During the period 1670-1857 divorce was only obtainable by an Act of Parliament or by the church courts. From an early date both men and women were able to seek separation on the grounds of cruelty and adultery. This was extremely expensive and from 1750 to 1857 on average only about three such Acts of Parliament was passed each year. Before obtaining a private Act of Parliament, the husband was expected to obtain a divorce from his wife in a church court and to seek damages in the Court of King’s Bench from his wife’s lover for criminal conversation or ‘Crim Con’.

Matrimonial causes which provide further detail on individual cases at the Consistory Court of London are held at the London Metropolitan Archives. One such case is that of Lady Penelope Ligonier and the Count Vittorio Alfieri in eighteenth-century London. Within 5 years of marriage, Penelope Pitt indulged in an affair with the Italian dramatist. Their affair provoked a duel in Hyde Park in 1771: following this Alfieri was made to leave the country. The couple divorced by Act of Parliament in November 1771.

The newspapers of the day had a fascination with the love affairs of the aristocracy who were the celebrities of the time. The London Evening Post informed its readers in 1771:

“When the first report of Lady Ligonier’s infidelity was carried to the Queen’s Palace, their Majesties were at cards…The King, who sincerely loves Lord Ligonier, was much affected with the news; on which her Majesty observed, that it was no wonder such things happened, when the greatest encouragement was given to places, which were only calculated to increase female licentiousness (alluding to a certain place of polite entertainment).”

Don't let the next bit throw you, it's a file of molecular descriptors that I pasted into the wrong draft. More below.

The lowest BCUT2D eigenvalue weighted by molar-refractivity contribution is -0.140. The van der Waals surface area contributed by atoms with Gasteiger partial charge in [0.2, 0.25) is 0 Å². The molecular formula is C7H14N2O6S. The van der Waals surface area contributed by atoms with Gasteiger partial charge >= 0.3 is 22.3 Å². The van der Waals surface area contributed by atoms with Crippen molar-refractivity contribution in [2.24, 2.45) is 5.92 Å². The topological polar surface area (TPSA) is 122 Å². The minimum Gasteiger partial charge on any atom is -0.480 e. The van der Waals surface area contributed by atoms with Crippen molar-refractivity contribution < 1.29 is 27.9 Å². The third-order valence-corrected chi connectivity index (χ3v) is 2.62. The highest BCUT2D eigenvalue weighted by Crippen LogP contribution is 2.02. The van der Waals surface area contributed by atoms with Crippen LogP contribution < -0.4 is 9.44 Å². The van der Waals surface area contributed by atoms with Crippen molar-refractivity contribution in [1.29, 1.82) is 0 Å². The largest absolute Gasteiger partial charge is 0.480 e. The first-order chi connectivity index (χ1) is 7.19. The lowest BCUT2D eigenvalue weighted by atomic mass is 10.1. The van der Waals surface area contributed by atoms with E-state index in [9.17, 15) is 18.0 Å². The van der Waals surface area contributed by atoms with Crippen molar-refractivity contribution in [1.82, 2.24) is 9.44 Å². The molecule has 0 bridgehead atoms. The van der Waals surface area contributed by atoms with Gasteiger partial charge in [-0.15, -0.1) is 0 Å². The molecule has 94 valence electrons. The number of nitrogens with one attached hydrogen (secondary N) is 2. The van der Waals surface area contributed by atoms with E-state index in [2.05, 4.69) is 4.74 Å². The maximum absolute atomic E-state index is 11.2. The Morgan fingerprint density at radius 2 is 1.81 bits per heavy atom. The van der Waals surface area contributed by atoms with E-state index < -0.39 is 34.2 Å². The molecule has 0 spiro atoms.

These places of entertainment referred to are likely to be the popular site of the Pleasure Gardens. Vauxhall Gardens at Lambeth and Ranelagh at Chelsea often played host to masquerades which were a significant part of eighteenth-century culture. The idea of dressing up in the guise of a particular character and putting on the face of another could invite intrigue and dangerous encounters.


Collage: 7274, View of the Canal, Chinese Building and Rotunda in Ranelagh Gardens, Chelsea, during a masquerade (1750)

The masquerade became a hot bed for deception and enabled a certain anonymity to people that might not be afforded this in everyday public life. The Evening Post picked up on this:

“The Masquerade on Monday night was extremely splendid at Soho, though the company was by no means so numerous as upon some former occasions; the many dangerous intrigues, at present the subject of conversation in high life, at is said, determining several husbands of fashion to keep their ladies as much as possible from that vortex of dissipation…” (May 14, 1771)

You can explore related images on the image library, COLLAGE  http://collage.cityoflondon.gov.uk/collage/app Some examples follow: